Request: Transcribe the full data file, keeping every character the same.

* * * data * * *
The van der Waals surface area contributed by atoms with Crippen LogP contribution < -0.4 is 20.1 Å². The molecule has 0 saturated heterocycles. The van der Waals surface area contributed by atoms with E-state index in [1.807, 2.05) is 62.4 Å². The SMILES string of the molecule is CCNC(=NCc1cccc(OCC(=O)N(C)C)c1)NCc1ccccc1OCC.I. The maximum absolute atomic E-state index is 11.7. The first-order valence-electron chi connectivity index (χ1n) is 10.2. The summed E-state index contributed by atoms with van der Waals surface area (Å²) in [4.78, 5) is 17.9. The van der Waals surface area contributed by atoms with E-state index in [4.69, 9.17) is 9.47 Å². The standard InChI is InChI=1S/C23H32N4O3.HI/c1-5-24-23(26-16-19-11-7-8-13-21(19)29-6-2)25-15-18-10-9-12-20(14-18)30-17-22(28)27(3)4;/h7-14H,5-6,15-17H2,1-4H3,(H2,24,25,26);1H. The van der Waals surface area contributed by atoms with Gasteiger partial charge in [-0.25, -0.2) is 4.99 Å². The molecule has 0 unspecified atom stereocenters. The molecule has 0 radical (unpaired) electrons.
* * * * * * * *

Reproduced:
The van der Waals surface area contributed by atoms with Crippen LogP contribution < -0.4 is 20.1 Å². The molecule has 0 saturated heterocycles. The van der Waals surface area contributed by atoms with E-state index in [1.807, 2.05) is 62.4 Å². The SMILES string of the molecule is CCNC(=NCc1cccc(OCC(=O)N(C)C)c1)NCc1ccccc1OCC.I. The maximum absolute atomic E-state index is 11.7. The first-order valence-electron chi connectivity index (χ1n) is 10.2. The summed E-state index contributed by atoms with van der Waals surface area (Å²) in [4.78, 5) is 17.9. The van der Waals surface area contributed by atoms with E-state index in [4.69, 9.17) is 9.47 Å². The standard InChI is InChI=1S/C23H32N4O3.HI/c1-5-24-23(26-16-19-11-7-8-13-21(19)29-6-2)25-15-18-10-9-12-20(14-18)30-17-22(28)27(3)4;/h7-14H,5-6,15-17H2,1-4H3,(H2,24,25,26);1H. The van der Waals surface area contributed by atoms with Gasteiger partial charge in [-0.25, -0.2) is 4.99 Å². The molecule has 0 unspecified atom stereocenters. The molecule has 0 radical (unpaired) electrons.